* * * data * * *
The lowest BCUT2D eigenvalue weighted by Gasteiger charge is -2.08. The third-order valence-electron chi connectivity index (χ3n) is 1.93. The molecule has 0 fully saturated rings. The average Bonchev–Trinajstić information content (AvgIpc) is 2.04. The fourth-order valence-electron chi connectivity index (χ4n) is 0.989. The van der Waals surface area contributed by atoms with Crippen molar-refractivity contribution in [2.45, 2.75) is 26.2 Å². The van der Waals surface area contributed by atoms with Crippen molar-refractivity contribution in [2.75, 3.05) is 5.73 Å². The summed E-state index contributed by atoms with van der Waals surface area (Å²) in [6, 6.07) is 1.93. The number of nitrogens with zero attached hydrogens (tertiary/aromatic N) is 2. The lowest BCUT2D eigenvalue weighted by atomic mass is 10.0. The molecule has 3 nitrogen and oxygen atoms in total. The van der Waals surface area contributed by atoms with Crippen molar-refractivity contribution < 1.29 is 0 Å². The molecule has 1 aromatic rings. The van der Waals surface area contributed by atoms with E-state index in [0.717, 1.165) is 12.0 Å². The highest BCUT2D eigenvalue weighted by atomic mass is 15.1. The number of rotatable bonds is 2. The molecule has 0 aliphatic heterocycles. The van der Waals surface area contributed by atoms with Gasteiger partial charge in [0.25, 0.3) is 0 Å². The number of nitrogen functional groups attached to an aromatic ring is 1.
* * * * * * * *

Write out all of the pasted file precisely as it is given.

The lowest BCUT2D eigenvalue weighted by Gasteiger charge is -2.08. The third-order valence-electron chi connectivity index (χ3n) is 1.93. The molecule has 0 fully saturated rings. The average Bonchev–Trinajstić information content (AvgIpc) is 2.04. The fourth-order valence-electron chi connectivity index (χ4n) is 0.989. The van der Waals surface area contributed by atoms with Crippen molar-refractivity contribution in [2.45, 2.75) is 26.2 Å². The van der Waals surface area contributed by atoms with Crippen molar-refractivity contribution in [2.75, 3.05) is 5.73 Å². The summed E-state index contributed by atoms with van der Waals surface area (Å²) in [6, 6.07) is 1.93. The number of nitrogens with zero attached hydrogens (tertiary/aromatic N) is 2. The lowest BCUT2D eigenvalue weighted by atomic mass is 10.0. The molecule has 3 nitrogen and oxygen atoms in total. The van der Waals surface area contributed by atoms with Crippen molar-refractivity contribution < 1.29 is 0 Å². The molecule has 1 aromatic rings. The van der Waals surface area contributed by atoms with E-state index in [0.717, 1.165) is 12.0 Å². The highest BCUT2D eigenvalue weighted by atomic mass is 15.1. The number of rotatable bonds is 2. The molecule has 0 aliphatic heterocycles. The van der Waals surface area contributed by atoms with Gasteiger partial charge in [0.25, 0.3) is 0 Å². The number of nitrogen functional groups attached to an aromatic ring is 1.